Many people complain of joint pain in the colder months and over the years there have been several studies undertaken to try to determine what, if any, correlation there is between the cold weather and pain in the joints/muscles.
Different factors have been examined including temperature, humidity, barometric pressure and exposure to sunshine, as well as patient habits and behaviours including diet, exercise and overall health. The results from study to study have varied dramatically making it difficult for any real evidence based causal linkage and as each person’s pain is self-reported, measurements are subjective. Although it is recognised from the number of studies undertaken that there is some link between temperature and joint/muscle pain, scientists continue to argue as to what the exact cause may be.
A current leading theory is that the main factor of joint pain in colder weather is due to atmospheric pressure. Why? It’s theorised that this could affect the gases and fluids inside our joints. Another popular theory is that we become less active in the cold and have extended stretches of remaining sedentary which causes our muscles and joints to become stiff and tight.
Although we may not yet be able to determine what the link between the weather and the affect on our joints is, data does suggest that there is a link – we just can’t yet identify it.
What joint conditions are affected by the cold?
We do know that people who have underlying medical conditions such as arthritis have increased symptoms in the wet, colder months and that winter can make it more difficult to manage symptoms. Arthritis affects many people, but in particular Osteoarthritis or OA, otherwise known as “wear and tear arthritis” is a chronic disease that most commonly occurs as we age.
For anyone who suffers from arthritis, the wet weather and the colder winter months can prove difficult and make it harder to manage the symptoms of OA.
Who gets OA?
Although many retired elite athletes and active sports people suffer with arthritis at an earlier age due to the extra strain and trauma that has been placed upon their joints, OA is listed in the top 5 chronic diseases affecting Australians.
Data taken by the ABS in 2014 – 2015 as part of a National Health Survey identified that about 9% of our population have OA; that it is more common in females than males; and that the incidence of OA rises sharply after the age of 45.
So, what can you do to help winter prevent aches and pains?
Tip 1 – Dress warmly
One of the easiest things to do is to make sure you dress warmly, although it can be harder if you are engaged in active, manual, or outdoor work or activities. Remember to pay special attention to the head, hands and feet. Why? Keeping warm will help keep the pain away and we lose the majority of heat through our extremities. Wear layers as they trap body heat, if possible, wear gloves for your hands, a hat and a scarf as well as warm socks and try to avoid getting your feet wet or damp.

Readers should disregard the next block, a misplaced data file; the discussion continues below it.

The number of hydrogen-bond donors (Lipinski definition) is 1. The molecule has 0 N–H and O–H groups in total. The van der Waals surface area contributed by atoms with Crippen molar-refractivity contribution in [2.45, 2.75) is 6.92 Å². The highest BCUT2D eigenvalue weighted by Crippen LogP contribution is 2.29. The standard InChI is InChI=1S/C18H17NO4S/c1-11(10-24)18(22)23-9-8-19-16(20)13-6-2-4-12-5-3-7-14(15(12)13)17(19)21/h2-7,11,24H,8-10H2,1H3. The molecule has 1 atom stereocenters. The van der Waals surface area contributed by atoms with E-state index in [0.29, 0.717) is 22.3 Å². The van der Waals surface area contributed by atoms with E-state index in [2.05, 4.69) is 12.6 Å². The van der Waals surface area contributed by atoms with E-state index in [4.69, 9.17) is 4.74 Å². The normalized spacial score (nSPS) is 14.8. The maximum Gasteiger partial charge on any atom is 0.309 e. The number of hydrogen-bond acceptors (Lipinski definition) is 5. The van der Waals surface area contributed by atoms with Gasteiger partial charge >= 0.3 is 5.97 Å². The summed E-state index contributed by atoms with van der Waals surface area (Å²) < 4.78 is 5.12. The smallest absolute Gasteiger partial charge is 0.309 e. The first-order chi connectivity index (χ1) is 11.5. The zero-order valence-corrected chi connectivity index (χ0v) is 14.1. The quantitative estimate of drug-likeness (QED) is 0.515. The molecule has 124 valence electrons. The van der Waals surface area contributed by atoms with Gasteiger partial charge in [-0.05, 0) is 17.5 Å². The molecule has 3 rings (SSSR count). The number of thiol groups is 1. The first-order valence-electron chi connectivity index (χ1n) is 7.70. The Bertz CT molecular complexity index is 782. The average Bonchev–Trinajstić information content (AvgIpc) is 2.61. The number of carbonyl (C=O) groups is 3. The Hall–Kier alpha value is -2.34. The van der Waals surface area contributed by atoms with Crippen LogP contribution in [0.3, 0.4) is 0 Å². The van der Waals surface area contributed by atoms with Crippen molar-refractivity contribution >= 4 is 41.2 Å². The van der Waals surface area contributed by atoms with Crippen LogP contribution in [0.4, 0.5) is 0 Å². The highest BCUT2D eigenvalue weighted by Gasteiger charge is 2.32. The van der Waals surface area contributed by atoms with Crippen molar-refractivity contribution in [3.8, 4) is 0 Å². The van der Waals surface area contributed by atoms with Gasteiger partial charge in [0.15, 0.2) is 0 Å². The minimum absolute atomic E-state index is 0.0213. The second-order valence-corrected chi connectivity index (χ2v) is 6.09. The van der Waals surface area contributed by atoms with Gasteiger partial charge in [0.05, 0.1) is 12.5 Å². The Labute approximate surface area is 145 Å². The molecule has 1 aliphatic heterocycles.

Tip 2 – Don’t stop exercising
It’s very tempting in the colder weather to “hibernate”, but regular exercise is one of the best things to do to ease joint pain as well as increase our strength and flexibility. Running the paddock in the cold won’t be help your joints, but there are lots of other options that will keep you moving and your joints lubricated. Try:
- Walking indoors in large spaces
- Gentle aerobics or yoga classes
- Use the stairs instead of the lift
- Stretch or perform some light exercises while watching TV
- Aquarobics or swimming in a heated pool
Tip 3 – Hot and cold therapy
Hot and cold treatments have proven to be very beneficial in managing arthritis pain in the joints. Take long warm showers and baths to help ease your joint stiffness and the use of hot packs is also beneficial.
Tip 4 – Diet
There has been a great deal of research around food types that can help in the fight of joint inflammation (which causes OA.) Try adding fish to your diet on a regular basis. Fish rich in omega-3 fatty acids such as salmon, tuna, trout and mackerel are ideal – and don’t forget your veges! Broccoli, Brussel sprouts, cabbage, kale and cauliflower are all recommended.
Tip 5- Lose Weight
Carrying extra weight puts extra stress on our hip and knee joints. Just losing 5 – 10 kilos will make a significant difference in managing the pain and symptoms of OA and there are many assisted weight loss programs available that can be tailored for you and your lifestyle.
Are there other medicines or treatment options available to reduce arthritic pain?
Yes there are.
- Paracetamol can help relieve pain.
- Nonsteroidal anti-inflammatory drugs can be used to reduce pain, swelling, and fever.
- You can have steroid shots in the joint to reduce swelling
Can OA be healed naturally?
Unfortunately no. As it is a degenerative chronic disease OA can’t be “healed” as such and at some point the disease will deteriorate the joint to “bone on bone”. When this occurs, we will likely recommend that you consider a joint replacement. Why? Your natural joint is unable to function properly when it becomes bone on bone. Many years of research based around development of prosthetics and the refinement of techniques means that hip and knee joint replacements are one of the most successful surgeries performed worldwide and have given many people the ability to continue to live a rich and independent life.
No doubt, research will continue and the answer to increased joint pain in the cold weather will be found, until then….
Keep Calm, Keep Warm and Keep Moving!